EPA rescinds Trump rule expected to make air pollution regulation harder
The Environmental Protection Agency (EPA) is rescinding a Trump-era rule that was expected to make it harder to regulate air pollution, the agency announced on Thursday.
The agency issued an interim rule to rescind the previous rule, stating that the changes made by the prior rule were “inadvisable, untethered to the [Clean Air Act], and not necessary to effectuate the purposes of the Act.”
Rescinding the Trump-era rule will allow the agency to use the pre-Trump process as it carries out its own regulations.
“Revoking this unnecessary and misguided rule is proof positive of this Administration’s commitment to science,” said EPA Administrator Michael Regan in a statement. “We will continue to fix the wrongs of the past and move forward aggressively to deliver on President Biden’s clear commitment to protecting public health and the environment.”
The rule in question changed the way that the agency conducted cost-benefit analyses, technical pro-con lists used in rulemaking, used to justify the regulations they put forward.
The changes made by the Trump administration included removing the consideration of benefits of reducing additional pollutants besides the one specifically targeted a regulation in the cost-benefit analysis, though it did allow these co-benefits to be included in a separate document.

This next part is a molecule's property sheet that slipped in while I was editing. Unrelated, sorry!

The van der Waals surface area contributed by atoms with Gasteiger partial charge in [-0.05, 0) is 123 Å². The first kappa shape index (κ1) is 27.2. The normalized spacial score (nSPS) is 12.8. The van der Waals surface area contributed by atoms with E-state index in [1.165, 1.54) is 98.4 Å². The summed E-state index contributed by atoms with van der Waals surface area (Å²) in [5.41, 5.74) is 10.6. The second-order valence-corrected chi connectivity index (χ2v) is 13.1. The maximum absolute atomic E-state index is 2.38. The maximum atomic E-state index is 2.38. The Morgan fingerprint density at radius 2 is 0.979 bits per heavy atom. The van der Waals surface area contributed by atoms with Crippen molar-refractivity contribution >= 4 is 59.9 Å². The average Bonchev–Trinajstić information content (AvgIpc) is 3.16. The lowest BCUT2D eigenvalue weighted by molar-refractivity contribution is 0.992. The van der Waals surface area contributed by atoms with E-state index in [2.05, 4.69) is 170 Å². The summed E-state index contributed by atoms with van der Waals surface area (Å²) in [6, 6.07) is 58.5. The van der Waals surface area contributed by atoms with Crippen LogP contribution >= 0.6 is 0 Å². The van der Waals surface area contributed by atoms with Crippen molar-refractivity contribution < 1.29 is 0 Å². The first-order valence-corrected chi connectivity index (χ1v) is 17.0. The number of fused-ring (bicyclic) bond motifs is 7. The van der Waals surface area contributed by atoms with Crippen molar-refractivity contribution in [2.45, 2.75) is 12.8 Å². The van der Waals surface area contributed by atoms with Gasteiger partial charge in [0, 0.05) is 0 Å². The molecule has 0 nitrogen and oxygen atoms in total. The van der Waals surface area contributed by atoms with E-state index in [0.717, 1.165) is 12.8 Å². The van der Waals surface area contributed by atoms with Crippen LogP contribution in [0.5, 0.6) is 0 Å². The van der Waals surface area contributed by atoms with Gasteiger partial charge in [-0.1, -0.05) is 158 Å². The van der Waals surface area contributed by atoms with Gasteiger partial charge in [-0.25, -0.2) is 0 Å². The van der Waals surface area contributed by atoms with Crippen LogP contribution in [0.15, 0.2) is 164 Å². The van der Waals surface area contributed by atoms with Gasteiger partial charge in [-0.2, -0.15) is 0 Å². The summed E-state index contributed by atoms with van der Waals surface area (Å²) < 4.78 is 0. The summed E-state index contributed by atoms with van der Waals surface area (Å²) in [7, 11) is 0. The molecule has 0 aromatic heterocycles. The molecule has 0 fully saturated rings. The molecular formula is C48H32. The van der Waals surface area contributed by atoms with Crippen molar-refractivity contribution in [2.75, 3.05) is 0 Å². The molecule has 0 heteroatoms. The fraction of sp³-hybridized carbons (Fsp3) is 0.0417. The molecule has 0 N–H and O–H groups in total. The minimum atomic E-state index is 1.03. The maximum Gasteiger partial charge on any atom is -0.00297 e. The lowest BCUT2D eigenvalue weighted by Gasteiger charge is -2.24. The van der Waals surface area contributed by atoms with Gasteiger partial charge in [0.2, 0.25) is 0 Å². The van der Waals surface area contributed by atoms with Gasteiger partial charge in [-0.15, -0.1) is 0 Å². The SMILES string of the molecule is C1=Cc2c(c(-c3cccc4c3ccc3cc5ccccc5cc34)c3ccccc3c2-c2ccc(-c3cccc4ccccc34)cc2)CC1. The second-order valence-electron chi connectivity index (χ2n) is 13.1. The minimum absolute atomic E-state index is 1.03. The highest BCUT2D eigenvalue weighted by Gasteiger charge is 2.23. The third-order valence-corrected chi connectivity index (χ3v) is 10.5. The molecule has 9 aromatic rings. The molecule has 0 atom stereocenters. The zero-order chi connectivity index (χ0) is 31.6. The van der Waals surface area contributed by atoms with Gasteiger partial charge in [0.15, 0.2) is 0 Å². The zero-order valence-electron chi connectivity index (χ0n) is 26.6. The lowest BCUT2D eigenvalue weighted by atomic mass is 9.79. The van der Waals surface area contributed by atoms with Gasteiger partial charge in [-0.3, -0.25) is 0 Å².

The Trump administration defended its changes when it issued the rule, billing it as a way to standardize the process.
“Up to now there have been no regulations to hold us, the EPA, accountable to a standardized process and guarantee the public can now see how those calculations informed decisions,” then-EPA Administrator Andrew Wheeler said at the time.
But the Biden administration took issue with that approach and said in its interim rule Thursday that the Trump rule “codified certain practices that conflict with best science.”
Specifically, it said the portion that required the analyses to address certain outside factors that could potentially influence both cause and effect could have resulted in an “inferior” selection of health studies.
The American Lung Association praised the move on Thursday.
“Lives saved from reducing a certain pollutant as a result of steps taken to clean up another pollutant aren’t any less real or valuable. We thank EPA for taking this step to rescind this harmful rule,” the group’s president and CEO Harold Wimmer said in a statement.
Updated at 11:09 a.m.